The steadiest infield defender in the class, Volpe compares similarly to Oakland A’s shortstop, Nick Allen, when he was a high schooler. Volpe will likely be a plus shortstop defender and has good feel for contact, but he lacks strength and physical projection that enables teams to anticipate it will come. He also reportedly wants about $3 million to sign, which is too rich for lots of teams and much more than Allen got a couple years ago. Volpe may end up at school, but if he signs he projects as a low-end shortstop regular.
He’s only 18 and coming from high school, so there’s a lot of speculation in there.
Mauro Bonafacio is Another Large Outfielder
Finally, a fun little observation from poking further down the boards: a 17-year-old outfielder named Mauro Bonafacio, signed as an IFA from the Dominican Republic last July. He’s 6’7, 226 lbs and this is his scouting report:
XXL frame with massive power, high risk size and defensive projection, potential swing and miss issues due to lever length.
Does that sound familiar to you? It sounds familiar to me.
FanGraphs ranks him at 51st in the Yanks system, which isn’t a surprise, as he’s only 17 and there are always concerns with guys that large. Aaron Judge’s are very rare, but I think it’ll be fun to keep an eye on Bonafacio over the next few years. The Yankees love their massive outfielders, and I have to say: so do I.
Rob Manfred reoponed old wounds when he announced that the Yankees selected Anthony Volpe, a high school shortstop, with their top pick. The organization has taken prep shortstops with their first selection in the past, and though it couldn’t have gone any better with Derek Jeter, more recent busts like CJ Henry and Cito Culver immediately come to mind.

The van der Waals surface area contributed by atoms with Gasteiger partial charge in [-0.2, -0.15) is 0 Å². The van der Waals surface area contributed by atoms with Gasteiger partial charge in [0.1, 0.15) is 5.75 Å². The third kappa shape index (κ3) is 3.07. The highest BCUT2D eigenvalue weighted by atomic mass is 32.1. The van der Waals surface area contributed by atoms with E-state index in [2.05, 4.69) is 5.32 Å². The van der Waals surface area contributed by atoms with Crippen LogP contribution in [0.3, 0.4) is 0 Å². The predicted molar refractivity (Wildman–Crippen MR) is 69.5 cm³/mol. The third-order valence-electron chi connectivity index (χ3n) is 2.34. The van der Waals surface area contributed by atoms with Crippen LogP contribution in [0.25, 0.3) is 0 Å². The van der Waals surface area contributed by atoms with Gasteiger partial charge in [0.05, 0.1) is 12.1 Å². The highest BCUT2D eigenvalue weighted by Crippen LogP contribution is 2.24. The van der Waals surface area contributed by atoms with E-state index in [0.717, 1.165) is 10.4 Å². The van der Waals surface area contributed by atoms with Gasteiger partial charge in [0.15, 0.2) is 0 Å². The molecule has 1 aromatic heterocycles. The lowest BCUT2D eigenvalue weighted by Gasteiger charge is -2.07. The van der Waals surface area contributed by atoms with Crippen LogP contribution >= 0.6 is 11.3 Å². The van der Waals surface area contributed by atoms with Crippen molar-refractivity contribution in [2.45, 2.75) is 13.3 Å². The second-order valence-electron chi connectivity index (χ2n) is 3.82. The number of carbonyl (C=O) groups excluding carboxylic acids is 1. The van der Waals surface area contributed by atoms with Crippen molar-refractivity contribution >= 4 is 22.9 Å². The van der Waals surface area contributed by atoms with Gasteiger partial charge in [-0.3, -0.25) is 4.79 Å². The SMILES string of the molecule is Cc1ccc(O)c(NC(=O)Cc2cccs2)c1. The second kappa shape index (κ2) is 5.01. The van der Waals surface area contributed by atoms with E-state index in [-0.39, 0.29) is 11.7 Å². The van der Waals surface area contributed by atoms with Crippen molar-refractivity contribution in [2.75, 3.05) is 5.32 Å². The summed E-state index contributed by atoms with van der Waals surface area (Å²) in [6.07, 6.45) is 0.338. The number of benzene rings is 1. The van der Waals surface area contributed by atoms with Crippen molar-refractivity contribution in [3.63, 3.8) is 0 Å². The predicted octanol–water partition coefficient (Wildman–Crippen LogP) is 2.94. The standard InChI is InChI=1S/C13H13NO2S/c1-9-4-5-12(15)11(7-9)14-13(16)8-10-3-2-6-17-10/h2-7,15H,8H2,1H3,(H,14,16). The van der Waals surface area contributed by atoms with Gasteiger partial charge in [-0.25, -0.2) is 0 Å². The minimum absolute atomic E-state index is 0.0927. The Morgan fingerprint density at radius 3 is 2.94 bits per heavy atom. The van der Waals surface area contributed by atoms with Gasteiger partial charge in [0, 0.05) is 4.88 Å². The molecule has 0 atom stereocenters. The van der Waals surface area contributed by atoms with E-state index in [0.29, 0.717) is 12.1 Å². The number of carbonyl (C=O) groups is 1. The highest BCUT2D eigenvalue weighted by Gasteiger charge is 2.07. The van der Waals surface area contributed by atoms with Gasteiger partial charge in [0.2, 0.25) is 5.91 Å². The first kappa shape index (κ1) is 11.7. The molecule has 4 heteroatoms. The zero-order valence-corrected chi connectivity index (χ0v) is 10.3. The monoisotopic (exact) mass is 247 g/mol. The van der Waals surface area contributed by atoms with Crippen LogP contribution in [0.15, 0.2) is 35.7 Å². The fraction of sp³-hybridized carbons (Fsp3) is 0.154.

Of course, drafts of years past have nothing to do with the caliber of player Volpe is. There’s an understandable frustration about the lack of success most of the club’s first rounders have had over the last decade or so, but perhaps Volpe can make a difference. I’m no expert, and won’t pretend to be, so let me present you with what others opine on him. I’ll leave you with my take on the pick at the end, but take it with a heaping grain of salt.
A local product from New Jersey, Volpe just graduated from Delbarton High School in Morristown where he was teammates with Jack Leiter. Volpe is young for his class, having just turned 18 in April. There are often concerns about drafting older prep players, but that’s not the case for Volpe.
As you’d expect, Volpe had a prolific senior year at Delbarton, though the school’s campaign isn’t done just yet. The team is playing for the NJSIAA Non-Public A title this afternoon.
Some basics on Volpe: he hits and throws right-handed. Though the Yankees drafted him as a shortstop, he does have some experience at second base as well. He’s not a big guy, standing at 5-11 and 180 pounds.
Along with his teammate Leiter, Volpe is committed to play college ball at Vanderbilt. Considering the stature of Commodores’ program, the Yankees must feel confident that they can convince Volpe to go pro.
Lastly, as a bonus, it sure looks like Volpe is a Yankees fan:
Before we get to thoughts from independent publications, here’s what the Yankees’ vice president of amateur scouting Damon Oppenheimer had to say:
We like a lot about him, he’s going to be a shortstop: the guy can hit, he can run, he’s got plus actions, he’s got really good hands, and he’s got a shortstop’s arm. He’s got tools. He’s been on the big stage with the USA national teams, so he’s got performance, and with a deluxe make-up, the kid brings it every day.
There’s a bit to unpack from that quote, which I’ll get to in a moment. Let’s dive into his on-field abilities first.